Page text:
Our first date
We decided to meet at a BBQ joint on the Lower East Side,
but just sat at the bar, too nervous to eat.
We'd made each other's acquaintance before:
I was 19 when you walked past me at Penn Station
an hour after you were supposed to meet me there.
We rode the packed PATH train together in silence,
you in a beat-up motorcycle jacket and Bauhaus t-shirt,
me with a shaved head and nose ring
that had you convinced I was my mother
playing a trick on you.
When we arrived at your house in the sixth borough,
my being out of cigarettes became your opportunity
for another escape and a chance
to finally give me something I needed.
Later that night, Zoe suggested another remedy,
that you retrieve the marijuana from your bedroom upstairs.
"You're not going to hide it from her," she said.
"It's too late to start being a father now."
The pachyderm in the corner tried vainly
to shield its eyes from the pot smoke.
That was not the first time you saw me.
The first time you saw me is proof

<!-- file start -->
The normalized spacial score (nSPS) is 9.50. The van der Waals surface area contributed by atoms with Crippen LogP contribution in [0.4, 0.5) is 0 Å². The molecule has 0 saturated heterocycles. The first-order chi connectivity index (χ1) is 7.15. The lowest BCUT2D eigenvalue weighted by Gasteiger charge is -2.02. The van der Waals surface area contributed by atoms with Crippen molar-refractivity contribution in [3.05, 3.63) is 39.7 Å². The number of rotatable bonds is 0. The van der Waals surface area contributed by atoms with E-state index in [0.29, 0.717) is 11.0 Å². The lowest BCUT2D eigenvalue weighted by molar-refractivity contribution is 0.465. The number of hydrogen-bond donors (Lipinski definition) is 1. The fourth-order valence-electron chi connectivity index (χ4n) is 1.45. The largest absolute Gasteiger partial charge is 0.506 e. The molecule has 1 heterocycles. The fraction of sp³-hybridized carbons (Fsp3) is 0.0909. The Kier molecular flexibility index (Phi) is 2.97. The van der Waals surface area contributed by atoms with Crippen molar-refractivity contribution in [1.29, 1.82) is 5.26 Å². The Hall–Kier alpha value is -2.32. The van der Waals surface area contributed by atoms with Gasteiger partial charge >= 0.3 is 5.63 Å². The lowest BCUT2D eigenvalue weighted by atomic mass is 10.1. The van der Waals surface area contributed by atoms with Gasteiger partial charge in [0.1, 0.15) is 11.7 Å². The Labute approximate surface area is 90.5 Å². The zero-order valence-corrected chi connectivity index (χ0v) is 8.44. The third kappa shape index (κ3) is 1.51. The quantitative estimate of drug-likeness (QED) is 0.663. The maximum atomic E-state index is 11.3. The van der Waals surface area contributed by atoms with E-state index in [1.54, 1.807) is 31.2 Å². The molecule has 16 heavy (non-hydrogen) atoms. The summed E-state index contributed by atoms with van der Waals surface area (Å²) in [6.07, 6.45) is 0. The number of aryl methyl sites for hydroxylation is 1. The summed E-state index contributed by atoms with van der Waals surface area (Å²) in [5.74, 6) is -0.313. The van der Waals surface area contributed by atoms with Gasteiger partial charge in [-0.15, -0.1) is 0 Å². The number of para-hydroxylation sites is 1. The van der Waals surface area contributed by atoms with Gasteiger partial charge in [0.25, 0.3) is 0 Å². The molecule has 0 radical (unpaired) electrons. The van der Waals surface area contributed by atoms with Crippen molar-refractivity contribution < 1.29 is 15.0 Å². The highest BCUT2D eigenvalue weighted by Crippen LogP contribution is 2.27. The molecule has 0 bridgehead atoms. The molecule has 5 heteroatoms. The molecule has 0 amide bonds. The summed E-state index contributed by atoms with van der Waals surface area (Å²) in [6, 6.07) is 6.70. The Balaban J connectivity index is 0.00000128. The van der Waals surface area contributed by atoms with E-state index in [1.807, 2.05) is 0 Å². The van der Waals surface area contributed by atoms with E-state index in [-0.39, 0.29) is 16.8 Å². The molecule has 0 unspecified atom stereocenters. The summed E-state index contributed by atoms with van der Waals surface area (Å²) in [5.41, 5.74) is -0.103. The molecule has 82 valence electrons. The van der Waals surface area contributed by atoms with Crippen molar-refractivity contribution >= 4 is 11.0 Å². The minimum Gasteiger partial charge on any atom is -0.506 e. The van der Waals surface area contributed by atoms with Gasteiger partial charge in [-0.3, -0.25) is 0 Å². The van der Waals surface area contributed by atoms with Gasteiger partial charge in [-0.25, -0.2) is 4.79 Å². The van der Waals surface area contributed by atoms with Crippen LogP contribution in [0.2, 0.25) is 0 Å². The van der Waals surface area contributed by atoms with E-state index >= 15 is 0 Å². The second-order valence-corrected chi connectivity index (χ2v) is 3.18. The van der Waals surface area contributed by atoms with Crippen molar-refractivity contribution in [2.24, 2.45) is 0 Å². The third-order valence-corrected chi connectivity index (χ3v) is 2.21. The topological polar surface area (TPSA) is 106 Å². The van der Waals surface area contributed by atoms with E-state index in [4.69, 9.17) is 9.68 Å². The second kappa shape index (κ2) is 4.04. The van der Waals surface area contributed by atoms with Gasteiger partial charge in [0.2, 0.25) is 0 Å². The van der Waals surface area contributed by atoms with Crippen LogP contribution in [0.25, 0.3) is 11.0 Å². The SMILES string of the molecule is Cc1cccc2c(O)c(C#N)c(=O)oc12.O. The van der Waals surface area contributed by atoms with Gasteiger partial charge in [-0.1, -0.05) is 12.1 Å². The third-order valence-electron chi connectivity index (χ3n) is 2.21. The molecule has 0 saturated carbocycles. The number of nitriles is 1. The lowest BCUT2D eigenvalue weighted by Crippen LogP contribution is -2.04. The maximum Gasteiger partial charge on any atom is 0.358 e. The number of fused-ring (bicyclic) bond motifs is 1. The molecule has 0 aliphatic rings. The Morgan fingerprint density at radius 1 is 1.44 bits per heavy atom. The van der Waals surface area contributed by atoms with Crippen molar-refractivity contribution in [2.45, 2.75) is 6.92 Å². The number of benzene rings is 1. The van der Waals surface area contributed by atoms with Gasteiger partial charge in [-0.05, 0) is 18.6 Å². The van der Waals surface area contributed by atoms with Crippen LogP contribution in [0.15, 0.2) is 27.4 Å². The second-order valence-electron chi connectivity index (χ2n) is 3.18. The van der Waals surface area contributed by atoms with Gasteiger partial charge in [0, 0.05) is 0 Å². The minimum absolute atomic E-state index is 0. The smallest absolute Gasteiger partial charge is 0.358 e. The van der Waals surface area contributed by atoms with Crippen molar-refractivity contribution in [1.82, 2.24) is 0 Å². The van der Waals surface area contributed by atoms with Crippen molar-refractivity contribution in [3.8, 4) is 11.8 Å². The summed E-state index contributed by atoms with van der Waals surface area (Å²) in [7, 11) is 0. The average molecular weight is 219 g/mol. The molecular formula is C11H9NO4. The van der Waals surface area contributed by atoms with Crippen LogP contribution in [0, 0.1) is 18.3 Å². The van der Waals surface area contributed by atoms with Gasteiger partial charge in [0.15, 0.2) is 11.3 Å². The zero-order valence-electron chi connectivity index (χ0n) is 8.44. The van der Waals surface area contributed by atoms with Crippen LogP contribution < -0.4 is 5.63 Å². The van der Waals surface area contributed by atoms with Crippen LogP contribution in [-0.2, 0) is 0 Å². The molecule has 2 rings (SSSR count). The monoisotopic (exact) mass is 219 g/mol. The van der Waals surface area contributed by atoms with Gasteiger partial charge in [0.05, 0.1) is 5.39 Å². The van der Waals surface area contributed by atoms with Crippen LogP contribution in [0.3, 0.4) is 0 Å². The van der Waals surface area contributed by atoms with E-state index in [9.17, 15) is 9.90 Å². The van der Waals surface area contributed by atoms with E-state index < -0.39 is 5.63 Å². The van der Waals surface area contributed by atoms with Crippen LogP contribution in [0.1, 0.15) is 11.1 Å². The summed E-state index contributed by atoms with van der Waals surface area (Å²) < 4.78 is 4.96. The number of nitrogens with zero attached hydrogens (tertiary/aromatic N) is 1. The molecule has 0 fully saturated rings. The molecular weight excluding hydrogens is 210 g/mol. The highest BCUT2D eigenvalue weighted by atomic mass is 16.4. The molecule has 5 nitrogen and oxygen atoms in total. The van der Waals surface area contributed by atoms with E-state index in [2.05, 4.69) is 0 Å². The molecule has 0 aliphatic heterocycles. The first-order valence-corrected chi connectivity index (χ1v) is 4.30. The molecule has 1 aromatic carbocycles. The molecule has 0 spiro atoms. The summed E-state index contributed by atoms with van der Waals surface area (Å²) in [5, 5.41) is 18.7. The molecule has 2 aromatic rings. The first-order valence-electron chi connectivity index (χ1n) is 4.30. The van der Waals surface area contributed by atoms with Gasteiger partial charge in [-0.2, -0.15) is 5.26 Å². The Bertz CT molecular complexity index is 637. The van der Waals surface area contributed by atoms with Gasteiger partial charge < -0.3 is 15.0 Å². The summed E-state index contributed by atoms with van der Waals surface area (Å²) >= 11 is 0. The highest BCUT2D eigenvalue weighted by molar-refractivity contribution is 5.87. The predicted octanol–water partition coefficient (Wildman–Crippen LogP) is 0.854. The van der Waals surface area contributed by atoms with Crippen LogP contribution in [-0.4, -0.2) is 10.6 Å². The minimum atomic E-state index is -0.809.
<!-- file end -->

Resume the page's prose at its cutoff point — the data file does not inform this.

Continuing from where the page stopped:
that there's no such thing as love
at first sight: me, a few hours old, in an incubator
in a Chicago hospital. Peering into the nursery
beside my mother, you thought I was
the wrong baby. You said, "But she looks white."
You live in New Jersey now
with your white wife and my half brother.
We could be a Shakespearean tragedy:
He's the fortunate son, and I'm the forgotten daughter.
His mother is Welsh; my mother comes from
Great Migration stock like yours, her veins a cacophony
of Native and African and slave trader blood.
Your son's study at Yale eclipsed my bartending
and work study-supported education
at a lesser Ivy League.
But now, years after those first awkward attempts
at knowing each other, sitting at the bar in a BBQ spot—
talking to each other instead of dancing around
the decades of your elephantine absence—
the bartender thought we were on a date.
Through my whiskey shock, I remembered to say
He's my father, and those words tasted so
foreign in my mouth.
It's been a decade since our "first" date:
you walked me to a café afterwards, hugged me,
and told me for the first and only time
that you loved me. I never heard from you again.
That fall, when the city across your river went up in flames,
I left messages for days. My brother answered one night,
hung up on me. You never called back. A few years later,
I phoned you drunk, stumbling from party to party
in New York on New Year's Eve. I was on a plane headed
to the other side of the country by the time you called me back.
Despite all the nostalgia for your rock-and-roll days,
the clinging to the you of the late 70s, you never call back,
refuse to return to the scene of this particular crime.
I was wrong that night on the Lower East Side.
You're not my father. You're just a man who,
thirty-four years ago, made a mistake.